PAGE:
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Understanding Good Stress and Bad Stress: A Guide to Managing Your Mental Health

Have you ever had teachers give you a ton of work out of nowhere with a deadline that's just around the corner? Perhaps as you are rounding out the end of a marking period? Maybe a boss gave you a sudden and unexpected workload at your job that came with a short deadline? It's a stressful scenario that can make you feel overwhelmed, especially when you have other important responsibilities to attend to outside of work or school.

Did you know that this type of situation can teach us a lot about anxiety and stress?


The last-minute work assignment can either be healthy or unhealthy, depending on some key factors. In this article, we will explore the differences between good stress and bad stress, and how to respond to those stresses when they inevitably come your way.

Good Stress

Stress is a natural, adaptive, built-in response that prepares us for action, both physically and mentally.

This stress response is there to temporarily increase our energy and focus so we can tackle whatever challenge is in front of us.


Marisa Menchola, PhD, a neuropsychology specialist with Banner Brain & Spine stated in a recent article I read, "Positive, healthy stress should feel like, 'OK, this is going to be hard, but I can do this, here we go.'" You may have felt this when you went iceskating for the very first time, got accepted into your top-choice college or when your child took their first step.


Generally, stress is good when it meets two basic criteria: what's being asked of us feels doable, and we know the stress is temporary.


For example, let's say your boss asks you to complete a new project with a short deadline. Do you have the time, energy, and resources to complete the project? Does the project have a reasonable, set end date? If all it takes is a little extra work for a few days, and you've got support at home to work those extra hours, and you can be done by next week, then chances are this stress can be the good kind.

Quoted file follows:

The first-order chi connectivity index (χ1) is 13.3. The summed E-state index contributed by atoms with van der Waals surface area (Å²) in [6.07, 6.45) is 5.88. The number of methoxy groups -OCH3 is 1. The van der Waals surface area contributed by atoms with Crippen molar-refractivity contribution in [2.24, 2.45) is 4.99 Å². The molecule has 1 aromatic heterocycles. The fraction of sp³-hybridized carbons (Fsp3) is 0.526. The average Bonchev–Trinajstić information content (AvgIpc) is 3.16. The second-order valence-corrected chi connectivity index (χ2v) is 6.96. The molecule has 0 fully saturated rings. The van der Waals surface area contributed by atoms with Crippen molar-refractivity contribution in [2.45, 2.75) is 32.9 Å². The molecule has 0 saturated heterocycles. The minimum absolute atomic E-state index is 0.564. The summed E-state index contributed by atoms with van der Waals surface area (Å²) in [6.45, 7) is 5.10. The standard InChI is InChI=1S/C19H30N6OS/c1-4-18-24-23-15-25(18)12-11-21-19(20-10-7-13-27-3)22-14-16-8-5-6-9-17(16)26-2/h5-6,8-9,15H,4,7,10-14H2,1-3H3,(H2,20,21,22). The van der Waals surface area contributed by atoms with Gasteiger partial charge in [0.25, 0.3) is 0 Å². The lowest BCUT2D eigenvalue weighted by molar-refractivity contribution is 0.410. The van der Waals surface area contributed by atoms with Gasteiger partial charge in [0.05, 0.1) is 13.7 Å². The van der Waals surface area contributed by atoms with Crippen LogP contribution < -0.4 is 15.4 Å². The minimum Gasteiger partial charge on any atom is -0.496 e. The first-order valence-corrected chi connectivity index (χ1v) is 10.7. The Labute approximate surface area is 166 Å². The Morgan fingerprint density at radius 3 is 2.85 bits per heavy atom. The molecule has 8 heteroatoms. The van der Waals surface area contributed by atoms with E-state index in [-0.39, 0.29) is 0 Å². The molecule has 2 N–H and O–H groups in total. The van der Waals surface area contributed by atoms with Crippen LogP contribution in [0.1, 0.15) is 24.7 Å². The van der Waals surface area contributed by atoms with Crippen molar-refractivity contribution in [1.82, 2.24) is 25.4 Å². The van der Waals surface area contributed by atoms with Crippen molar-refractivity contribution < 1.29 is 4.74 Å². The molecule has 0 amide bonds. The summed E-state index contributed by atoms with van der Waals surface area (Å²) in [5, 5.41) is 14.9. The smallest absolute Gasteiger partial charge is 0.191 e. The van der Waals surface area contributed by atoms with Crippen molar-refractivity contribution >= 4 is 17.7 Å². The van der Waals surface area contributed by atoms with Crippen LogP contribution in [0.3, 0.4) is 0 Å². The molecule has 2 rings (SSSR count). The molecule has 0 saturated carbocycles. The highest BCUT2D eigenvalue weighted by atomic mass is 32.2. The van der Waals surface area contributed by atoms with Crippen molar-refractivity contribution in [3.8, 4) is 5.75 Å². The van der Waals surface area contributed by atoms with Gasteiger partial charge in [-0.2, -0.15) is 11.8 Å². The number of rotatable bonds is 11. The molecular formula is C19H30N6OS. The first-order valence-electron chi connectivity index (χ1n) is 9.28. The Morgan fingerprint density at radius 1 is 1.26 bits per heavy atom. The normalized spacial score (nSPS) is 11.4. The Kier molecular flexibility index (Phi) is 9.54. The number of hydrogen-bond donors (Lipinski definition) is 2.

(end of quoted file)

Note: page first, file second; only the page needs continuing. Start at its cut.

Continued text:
When stress leads to action, and you know that action leads to eventual satisfaction, you're probably in good shape. "Remember, positive stress may make you feel nervous or tense, but it should also make you focused, energized, and invested." Menchola suggests.

Bad Stress

Imagine you have multiple projects, assignments, and tests all due in the same week. On top of that, you still have to attend classes, study for other subjects, and keep up with extracurricular activities. At home, you have responsibilities like helping your siblings with their homework, doing household chores, and cooking meals for your family. And to make things worse, this heavy workload happens every semester, and there's no escaping it.

Let's imagine a different scenario. This time, your boss asks you to do something that'll take multiple all-nighters in the same week, and you still need to drive your kids to school every morning and cook them dinner when they get home. None of your other work assignments can go on the back-burner while you're finishing this new one. Oh, and this new assignment is going to be recurring every month from now on.


These situations no longer feel doable and it's also not temporary. That's bad stress.


Here are some ways to tell if you are dealing with bad stress.


It interferes with your basic functioning:

You start making mistakes on things that are routine - like accidentally putting your keys in the fridge or forgetting to feed your dog.